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Paediatric reference standards for biomarkers of health and disease

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A number of international initiatives have begun to address gaps to improve paediatric laboratory medicine.

Clinical laboratories are a critical component of healthcare globally, providing an essential service through the assessment of patient specimens for important biomarkers of health and disease in blood, urine, and other body fluids. Laboratory test results contribute evidence-based objective data to patient charts and are fundamental to inform clinical decision-making in the assessment, prognostication, and monitoring of patients in tertiary care and community settings. Clinical laboratories are thus responsible for establishing appropriate reference standards to ensure the accuracy of test results reported to patient charts and also the accompanying interpretative recommendations. Reference standards are health-associated benchmarks against which blood test results can be compared, allowing clinical laboratories to flag abnormal results to notify clinicians of the need for follow-up testing and/or the initiation of treatment. Given their importance, most would assume comprehensive reference standards are readily available and implemented at clinical institutions worldwide. Unfortunately, critical gaps continue to exist in accurate and up-to-date reference standards, particularly in paediatrics.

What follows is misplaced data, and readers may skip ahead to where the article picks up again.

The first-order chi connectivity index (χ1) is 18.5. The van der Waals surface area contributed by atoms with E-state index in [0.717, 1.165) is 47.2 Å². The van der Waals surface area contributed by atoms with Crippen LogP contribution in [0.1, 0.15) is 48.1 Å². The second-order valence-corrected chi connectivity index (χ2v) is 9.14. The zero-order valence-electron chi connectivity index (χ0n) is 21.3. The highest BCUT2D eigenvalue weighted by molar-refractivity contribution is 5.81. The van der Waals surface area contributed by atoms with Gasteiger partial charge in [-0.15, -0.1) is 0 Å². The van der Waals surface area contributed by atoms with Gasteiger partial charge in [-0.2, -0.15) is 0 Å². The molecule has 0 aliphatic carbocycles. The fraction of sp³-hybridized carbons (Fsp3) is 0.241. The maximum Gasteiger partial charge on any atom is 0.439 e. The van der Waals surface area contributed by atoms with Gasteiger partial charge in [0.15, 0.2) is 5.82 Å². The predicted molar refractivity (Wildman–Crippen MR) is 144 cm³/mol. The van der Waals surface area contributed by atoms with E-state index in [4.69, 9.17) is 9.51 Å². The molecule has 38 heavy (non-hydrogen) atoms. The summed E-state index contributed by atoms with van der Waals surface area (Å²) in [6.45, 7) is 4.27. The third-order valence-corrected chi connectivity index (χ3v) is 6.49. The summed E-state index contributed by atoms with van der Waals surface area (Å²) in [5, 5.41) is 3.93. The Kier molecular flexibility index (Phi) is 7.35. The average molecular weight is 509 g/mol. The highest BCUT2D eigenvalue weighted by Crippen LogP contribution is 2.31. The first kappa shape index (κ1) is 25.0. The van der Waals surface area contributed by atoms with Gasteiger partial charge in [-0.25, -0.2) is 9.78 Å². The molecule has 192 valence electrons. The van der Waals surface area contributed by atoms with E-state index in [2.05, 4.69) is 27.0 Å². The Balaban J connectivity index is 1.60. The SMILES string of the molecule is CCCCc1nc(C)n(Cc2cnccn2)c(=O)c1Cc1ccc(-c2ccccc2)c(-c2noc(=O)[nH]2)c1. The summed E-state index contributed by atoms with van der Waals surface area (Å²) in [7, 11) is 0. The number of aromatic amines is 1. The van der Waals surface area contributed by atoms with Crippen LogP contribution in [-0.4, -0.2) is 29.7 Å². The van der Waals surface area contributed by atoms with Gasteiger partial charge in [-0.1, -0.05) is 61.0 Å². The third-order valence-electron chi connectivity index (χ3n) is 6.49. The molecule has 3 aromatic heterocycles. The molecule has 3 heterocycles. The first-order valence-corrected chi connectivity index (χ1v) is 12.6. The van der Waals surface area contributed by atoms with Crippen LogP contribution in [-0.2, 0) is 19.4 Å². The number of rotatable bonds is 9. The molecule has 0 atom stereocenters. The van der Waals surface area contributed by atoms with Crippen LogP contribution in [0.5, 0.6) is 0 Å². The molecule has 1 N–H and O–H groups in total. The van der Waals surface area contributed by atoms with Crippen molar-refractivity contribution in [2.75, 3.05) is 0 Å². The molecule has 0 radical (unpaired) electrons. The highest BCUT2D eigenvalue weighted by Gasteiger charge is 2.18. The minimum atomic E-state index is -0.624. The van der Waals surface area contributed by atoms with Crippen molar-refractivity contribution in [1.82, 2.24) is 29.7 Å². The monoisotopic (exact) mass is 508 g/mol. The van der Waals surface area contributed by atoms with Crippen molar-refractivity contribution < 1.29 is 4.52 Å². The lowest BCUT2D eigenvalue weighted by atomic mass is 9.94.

Children are not small adults!

Children and adolescents undergo immense physiological changes throughout growth and development, influencing blood test result values for various markers of health and disease. For example, alkaline phosphatase changes significantly from birth to adolescence due to several physiological processes, including placental production at birth and increased muscle mass in adolescence. Reports have demonstrated that the application of reference standards derived in adults for alkaline phosphatase interpretation in children inappropriately flags over 80 per cent of test results. This further emphasises the importance of using age- and sex- appropriate paediatric reference standards for clinical decision making and avoiding the potential risk of erroneous or missed diagnosis.